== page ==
Aphra Behn (1640–89) stands simultaneously at the center and on the edge of Restoration literature. As one of its most prolific writers, her success as a playwright was rivaled only by Dryden; however, as a woman, she defied and challenged contemporary ideas about sex, gender, and authorship. Behn was remarkably aware of the ambiguity of her position; a widow, a writer, and a professional, she inhabited and personified the grey areas of seventeenth-century gender roles. For these reasons, her work provides an interesting window through which to view the relationship between gender and literature in the late seventeenth century.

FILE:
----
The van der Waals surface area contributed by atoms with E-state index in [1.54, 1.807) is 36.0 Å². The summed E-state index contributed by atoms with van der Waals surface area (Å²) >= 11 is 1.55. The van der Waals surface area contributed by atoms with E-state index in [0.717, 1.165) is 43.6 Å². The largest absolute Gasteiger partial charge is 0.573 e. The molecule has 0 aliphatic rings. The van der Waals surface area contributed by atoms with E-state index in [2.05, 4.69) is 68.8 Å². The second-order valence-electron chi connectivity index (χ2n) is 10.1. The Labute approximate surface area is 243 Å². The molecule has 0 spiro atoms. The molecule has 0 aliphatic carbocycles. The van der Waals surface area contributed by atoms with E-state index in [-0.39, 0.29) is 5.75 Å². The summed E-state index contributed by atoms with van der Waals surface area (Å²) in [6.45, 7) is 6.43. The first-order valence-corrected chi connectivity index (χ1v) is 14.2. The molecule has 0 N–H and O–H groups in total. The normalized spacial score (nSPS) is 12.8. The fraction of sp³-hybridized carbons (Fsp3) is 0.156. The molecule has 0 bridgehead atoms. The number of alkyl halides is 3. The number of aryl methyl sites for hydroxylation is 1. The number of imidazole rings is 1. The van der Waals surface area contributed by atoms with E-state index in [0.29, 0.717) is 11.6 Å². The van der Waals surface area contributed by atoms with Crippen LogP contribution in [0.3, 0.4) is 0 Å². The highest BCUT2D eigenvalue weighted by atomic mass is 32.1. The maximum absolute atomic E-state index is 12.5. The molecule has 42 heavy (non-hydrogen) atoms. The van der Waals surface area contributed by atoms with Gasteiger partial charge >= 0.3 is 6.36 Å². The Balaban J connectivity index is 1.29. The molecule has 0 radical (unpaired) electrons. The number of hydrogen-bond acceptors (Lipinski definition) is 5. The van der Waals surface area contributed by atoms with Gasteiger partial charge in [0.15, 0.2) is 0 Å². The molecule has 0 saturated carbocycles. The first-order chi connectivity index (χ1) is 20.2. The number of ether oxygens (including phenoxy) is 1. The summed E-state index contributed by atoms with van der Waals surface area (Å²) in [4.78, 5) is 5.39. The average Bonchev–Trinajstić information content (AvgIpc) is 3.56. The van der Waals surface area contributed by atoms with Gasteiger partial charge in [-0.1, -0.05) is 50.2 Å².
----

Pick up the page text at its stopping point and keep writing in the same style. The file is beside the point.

The subject of several book-length studies and many more articles, Behn has experienced a renaissance in the academic community during the last ten to fifteen years and has been installed in the seventeenth-century literary canon. Two related aspects of her career however have been overlooked. The first is her interest in natural philosophy, including her criticism of philosophers for not sharing their knowledge. The second aspect is her work as a translator, especially as a translator of scientific texts. Perhaps the enduring perception of translation as an essentially derivative activity has led scholars to dismiss Behn's translations as uninteresting or unoriginal. In so far as natural philosophy was a “masculine” discipline, however, Behn's translations demonstrated her ability to participate in and translate between elite natural philosophy, often written in Latin (the most “masculine” language), and a general or female audience.